The biotechnology enabling synthesis of large biological molecules within living organisms for use as medicines is now well established. Human insulin and analogue insulins are examples of medicines produced in this manner. When patents expire on these insulins, the opportunity arises for other manufacturers to produce copies of the original insulin molecule, and these are termed biosimilar insulins. Biosimilar insulins are becoming increasingly available and can offer a cost advantage to the NHS.
This article seeks to explain the nature of biological medicines and their production, including how biosimilar insulins can subtly differ from the reference (originator) insulin. The licensing requirements for biosimilar insulins are described, most notably the need to prove bioequivalence to the reference insulin. The advantages and safety concerns of using biosimilar insulins are discussed, along with practical aspects of switching to and initiating a biosimilar insulin. The biosimilar insulins available in the UK are reviewed.
Pancreatic beta-cells first synthesise preproinsulin, an inactive precursor to insulin which is then cleaved by endopeptidase enzymes, first to proinsulin and then to insulin itself, releasing a peptide fragment called C-peptide (Baeshen et al, 2014). The human insulin molecule thus generated has a molecular formula of C257H383N65O77S6 and a molecular weight of just over 5800 daltons. It consists of two peptide chains: an A chain of 21 amino acids and a B chain of 30 amino acids, linked by two disulphide bridges (derived from the amino acid cysteine; see Figure 1). The amino acids themselves are distinguished by the nature of their sidechains and are linked to each other by amide bonds to form the peptide chain (just 20 amino acids are utilised to make all the proteins found in humans). Human insulin may be termed a polypeptide or a small protein (Weiss et al, 2014).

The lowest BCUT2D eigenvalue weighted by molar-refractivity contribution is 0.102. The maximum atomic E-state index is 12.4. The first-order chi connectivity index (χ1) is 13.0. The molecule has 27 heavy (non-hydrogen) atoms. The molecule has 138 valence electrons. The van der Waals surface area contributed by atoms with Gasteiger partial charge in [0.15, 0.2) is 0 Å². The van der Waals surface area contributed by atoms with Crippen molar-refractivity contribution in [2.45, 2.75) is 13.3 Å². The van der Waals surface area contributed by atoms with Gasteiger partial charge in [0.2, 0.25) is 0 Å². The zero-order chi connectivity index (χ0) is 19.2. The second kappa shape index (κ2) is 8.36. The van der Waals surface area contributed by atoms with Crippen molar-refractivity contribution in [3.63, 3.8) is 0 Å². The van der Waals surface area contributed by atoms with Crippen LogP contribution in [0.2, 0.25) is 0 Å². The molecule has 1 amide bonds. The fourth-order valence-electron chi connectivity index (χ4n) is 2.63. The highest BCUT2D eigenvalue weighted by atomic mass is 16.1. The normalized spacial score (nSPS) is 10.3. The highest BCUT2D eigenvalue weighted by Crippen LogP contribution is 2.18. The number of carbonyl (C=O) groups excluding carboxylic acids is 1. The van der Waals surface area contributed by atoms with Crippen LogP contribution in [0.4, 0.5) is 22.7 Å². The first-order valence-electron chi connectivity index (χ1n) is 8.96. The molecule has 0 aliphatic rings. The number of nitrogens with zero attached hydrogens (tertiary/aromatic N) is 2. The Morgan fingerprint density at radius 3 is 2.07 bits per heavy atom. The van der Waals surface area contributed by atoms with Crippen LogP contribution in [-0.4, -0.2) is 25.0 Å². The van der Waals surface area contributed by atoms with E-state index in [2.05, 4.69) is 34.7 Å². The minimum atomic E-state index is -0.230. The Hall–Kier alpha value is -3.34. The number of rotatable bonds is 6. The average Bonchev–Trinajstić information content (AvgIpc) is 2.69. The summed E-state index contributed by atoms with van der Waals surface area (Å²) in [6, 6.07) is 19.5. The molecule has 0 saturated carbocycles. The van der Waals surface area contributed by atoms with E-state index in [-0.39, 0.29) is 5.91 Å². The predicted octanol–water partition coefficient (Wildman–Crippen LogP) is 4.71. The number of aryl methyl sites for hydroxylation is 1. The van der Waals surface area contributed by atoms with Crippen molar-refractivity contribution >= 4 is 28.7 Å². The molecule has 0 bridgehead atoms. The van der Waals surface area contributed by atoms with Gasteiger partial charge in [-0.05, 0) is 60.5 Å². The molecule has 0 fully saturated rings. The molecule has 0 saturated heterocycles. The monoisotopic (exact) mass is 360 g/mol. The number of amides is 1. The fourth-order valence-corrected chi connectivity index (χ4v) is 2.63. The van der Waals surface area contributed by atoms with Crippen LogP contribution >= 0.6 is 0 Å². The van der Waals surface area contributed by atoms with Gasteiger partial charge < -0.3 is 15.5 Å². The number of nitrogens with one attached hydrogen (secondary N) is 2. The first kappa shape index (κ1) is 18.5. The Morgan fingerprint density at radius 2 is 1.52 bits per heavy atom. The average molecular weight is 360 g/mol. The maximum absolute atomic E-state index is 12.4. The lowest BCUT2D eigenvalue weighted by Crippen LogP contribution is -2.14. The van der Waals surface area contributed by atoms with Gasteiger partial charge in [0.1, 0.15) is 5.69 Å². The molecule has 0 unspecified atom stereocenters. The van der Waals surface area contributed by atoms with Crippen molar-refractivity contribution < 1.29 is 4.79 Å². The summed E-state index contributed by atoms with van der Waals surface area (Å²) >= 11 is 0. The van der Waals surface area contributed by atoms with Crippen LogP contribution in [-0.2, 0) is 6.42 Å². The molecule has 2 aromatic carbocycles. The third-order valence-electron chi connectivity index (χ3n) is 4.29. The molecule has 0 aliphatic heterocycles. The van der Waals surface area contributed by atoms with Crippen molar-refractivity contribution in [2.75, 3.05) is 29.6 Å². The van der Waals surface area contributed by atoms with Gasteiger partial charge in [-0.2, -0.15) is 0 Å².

Whilst the primary structure of insulin is defined by the sequence of amino acids, the complex three-dimensional shape which is essential to its function is determined by subtle intramolecular forces (including hydrogen bonding, electrostatic interactions, hydrophobic interactions and disulphide bridges) that generate the so-called secondary and tertiary structures of insulin (Figure 1B; Lumen Learning, 2022).
In fact, the amino acid sequence for insulin is highly conserved between species, such that porcine and bovine insulin differ from human insulin by only one and three amino acids, respectively. These animal insulins retain their function within humans and were, until the advent of biosynthetic human insulin, the medical source of insulin for treating diabetes.
Producing human insulin
Human insulin is now produced by recombinant DNA technology, and this was first achieved for therapeutic use in 1982 (Johnson, 1983). The process involves the insertion of the synthesised human insulin gene (coding for the amino acid sequence of human insulin) into a host organism – typically a bacterium (e.g. Escherichia coli) or a yeast (e.g. Saccharomyces cerevisiae) – which is then multiplied in a fermentation tank (Baeshen et al, 2014). After purification, the precursor insulin is cleaved with proteases in vitro to generate the biologically active insulin for use as a therapeutic medicine (Kuhlmann and Schmidt, 2014). It is important to recognise that human insulin produced in this way within living cells (a biological medicine) may be subtly different from insulin made within the human body (Heinemann and Hompesch, 2014). Prior to the availability of recombinant DNA technology, human insulin was produced by chemical conversion from porcine insulin (by replacing the single differing amino acid with the human amino acid).
Human insulin analogues (both basal and rapid-acting) are also made using recombinant DNA technology in a very similar manner to human insulin (Gotham et al, 2018). Here, the chemically synthesised insulin gene has specific alterations to the human insulin DNA sequence, such that the resultant insulin molecules have small alterations to their primary (amino acid sequence) structure (Baeshen et al, 2014). These structural changes to the molecule, along with further chemical modification where necessary, allow production of insulin analogue molecules that have superior pharmacokinetic and pharmacodynamic profiles compared to human insulin itself.
Biological medicines and biosimilar medicines
Biological medicines are classified as such because they are synthesised within living organisms utilising biotechnology processes such as recombinant DNA technology (NHS England, 2019). All of these molecules have a complex three-dimensional structure that is vital for their function. Other examples of biological medicines apart from human insulin include:
- Human growth hormone.
- Erythropoietin – for anaemia associated with chronic renal failure and cancer chemotherapy.